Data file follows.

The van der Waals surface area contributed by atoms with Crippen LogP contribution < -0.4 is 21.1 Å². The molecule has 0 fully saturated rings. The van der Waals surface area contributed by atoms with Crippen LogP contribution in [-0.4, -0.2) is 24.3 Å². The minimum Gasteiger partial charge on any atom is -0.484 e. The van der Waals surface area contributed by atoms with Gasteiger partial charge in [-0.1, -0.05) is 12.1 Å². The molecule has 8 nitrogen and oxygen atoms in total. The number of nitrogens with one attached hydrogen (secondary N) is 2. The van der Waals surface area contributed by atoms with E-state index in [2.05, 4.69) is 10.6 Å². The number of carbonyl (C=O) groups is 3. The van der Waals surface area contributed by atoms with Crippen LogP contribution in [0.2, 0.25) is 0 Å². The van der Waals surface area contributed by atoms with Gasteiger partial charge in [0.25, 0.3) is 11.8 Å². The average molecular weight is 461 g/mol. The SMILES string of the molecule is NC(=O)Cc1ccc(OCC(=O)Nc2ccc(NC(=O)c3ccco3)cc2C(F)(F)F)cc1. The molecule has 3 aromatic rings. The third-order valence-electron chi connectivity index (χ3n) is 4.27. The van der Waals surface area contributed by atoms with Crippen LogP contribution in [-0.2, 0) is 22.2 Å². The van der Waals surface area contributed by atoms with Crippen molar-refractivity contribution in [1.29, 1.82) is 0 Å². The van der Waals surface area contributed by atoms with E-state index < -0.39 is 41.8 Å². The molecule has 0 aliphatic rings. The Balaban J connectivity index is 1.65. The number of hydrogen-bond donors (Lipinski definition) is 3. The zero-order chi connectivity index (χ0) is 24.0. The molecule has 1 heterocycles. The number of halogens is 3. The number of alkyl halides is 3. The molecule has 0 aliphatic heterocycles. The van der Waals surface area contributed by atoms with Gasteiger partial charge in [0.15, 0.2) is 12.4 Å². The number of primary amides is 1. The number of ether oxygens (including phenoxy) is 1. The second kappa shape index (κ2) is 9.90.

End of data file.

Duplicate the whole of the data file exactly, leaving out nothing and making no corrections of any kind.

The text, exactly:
The van der Waals surface area contributed by atoms with Crippen LogP contribution < -0.4 is 21.1 Å². The molecule has 0 fully saturated rings. The van der Waals surface area contributed by atoms with Crippen LogP contribution in [-0.4, -0.2) is 24.3 Å². The minimum Gasteiger partial charge on any atom is -0.484 e. The van der Waals surface area contributed by atoms with Gasteiger partial charge in [-0.1, -0.05) is 12.1 Å². The molecule has 8 nitrogen and oxygen atoms in total. The number of nitrogens with one attached hydrogen (secondary N) is 2. The van der Waals surface area contributed by atoms with E-state index in [2.05, 4.69) is 10.6 Å². The number of carbonyl (C=O) groups is 3. The van der Waals surface area contributed by atoms with Crippen LogP contribution in [0.2, 0.25) is 0 Å². The van der Waals surface area contributed by atoms with Gasteiger partial charge in [0.25, 0.3) is 11.8 Å². The average molecular weight is 461 g/mol. The SMILES string of the molecule is NC(=O)Cc1ccc(OCC(=O)Nc2ccc(NC(=O)c3ccco3)cc2C(F)(F)F)cc1. The molecule has 3 aromatic rings. The third-order valence-electron chi connectivity index (χ3n) is 4.27. The van der Waals surface area contributed by atoms with Crippen LogP contribution in [-0.2, 0) is 22.2 Å². The van der Waals surface area contributed by atoms with Crippen molar-refractivity contribution in [1.29, 1.82) is 0 Å². The van der Waals surface area contributed by atoms with E-state index < -0.39 is 41.8 Å². The molecule has 0 aliphatic rings. The Balaban J connectivity index is 1.65. The number of hydrogen-bond donors (Lipinski definition) is 3. The zero-order chi connectivity index (χ0) is 24.0. The molecule has 1 heterocycles. The number of halogens is 3. The number of alkyl halides is 3. The molecule has 0 aliphatic heterocycles. The van der Waals surface area contributed by atoms with Gasteiger partial charge in [0.15, 0.2) is 12.4 Å². The number of primary amides is 1. The number of ether oxygens (including phenoxy) is 1. The second kappa shape index (κ2) is 9.90.